By Richard Barber
Last updated 2011-02-17
These multiple possible Grails are a good reflection of the fate of the Grail in the last hundred years.
The 20th century saw the Grail undergo a huge variety of transformations. In the 1920s, it was discussed as a fertility symbol, the cup and lance being female and male respectively. At the same time, followers of modern magic traced a kind of mystical Grail back to medieval secret writings.
New versions of the Grail story appeared. The Knights Templar, first suggested as keepers of the Grail by an Oriental scholar in Vienna in 1802, re-emerged as one of the favourite subjects of these invented histories, while other writers preferred a connection with the Cathars, a religious sect of the 12th and 13th centuries.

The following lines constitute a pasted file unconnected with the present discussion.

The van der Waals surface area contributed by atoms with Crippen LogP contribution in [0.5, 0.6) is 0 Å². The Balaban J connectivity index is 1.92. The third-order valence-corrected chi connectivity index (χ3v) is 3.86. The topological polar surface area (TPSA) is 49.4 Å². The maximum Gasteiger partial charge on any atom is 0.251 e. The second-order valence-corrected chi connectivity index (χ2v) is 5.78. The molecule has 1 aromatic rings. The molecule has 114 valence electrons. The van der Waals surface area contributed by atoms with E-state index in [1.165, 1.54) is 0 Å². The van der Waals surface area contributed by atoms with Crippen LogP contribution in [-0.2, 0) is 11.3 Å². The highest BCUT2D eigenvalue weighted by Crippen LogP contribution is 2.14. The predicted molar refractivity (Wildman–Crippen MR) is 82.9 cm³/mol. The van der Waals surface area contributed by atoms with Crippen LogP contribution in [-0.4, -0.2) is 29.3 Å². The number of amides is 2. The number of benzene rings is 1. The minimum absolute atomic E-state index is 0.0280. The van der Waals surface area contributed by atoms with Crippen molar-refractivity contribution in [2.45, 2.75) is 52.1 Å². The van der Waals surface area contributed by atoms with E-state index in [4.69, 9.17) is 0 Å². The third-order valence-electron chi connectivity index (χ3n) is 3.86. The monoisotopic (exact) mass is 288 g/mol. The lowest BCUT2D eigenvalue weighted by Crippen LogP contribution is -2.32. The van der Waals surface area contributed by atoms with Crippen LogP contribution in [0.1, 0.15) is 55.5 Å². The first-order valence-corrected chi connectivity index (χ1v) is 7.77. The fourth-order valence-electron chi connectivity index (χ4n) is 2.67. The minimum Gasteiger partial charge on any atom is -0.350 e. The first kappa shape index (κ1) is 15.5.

It was at once a physical treasure which might be found, and would confer enormous power on the finder - hence the mythical supposed interest of the Nazis in the Grail - or a great secret, which would have unimaginable consequences if revealed.
The latest works of fiction on the subject, 'The Holy Blood and the Holy Grail' and 'The Da Vinci Code', use an old trick utilised by medieval writers (and a feature of Grail stories since they first began) of claiming an unverifiable source as justification for their inventions.
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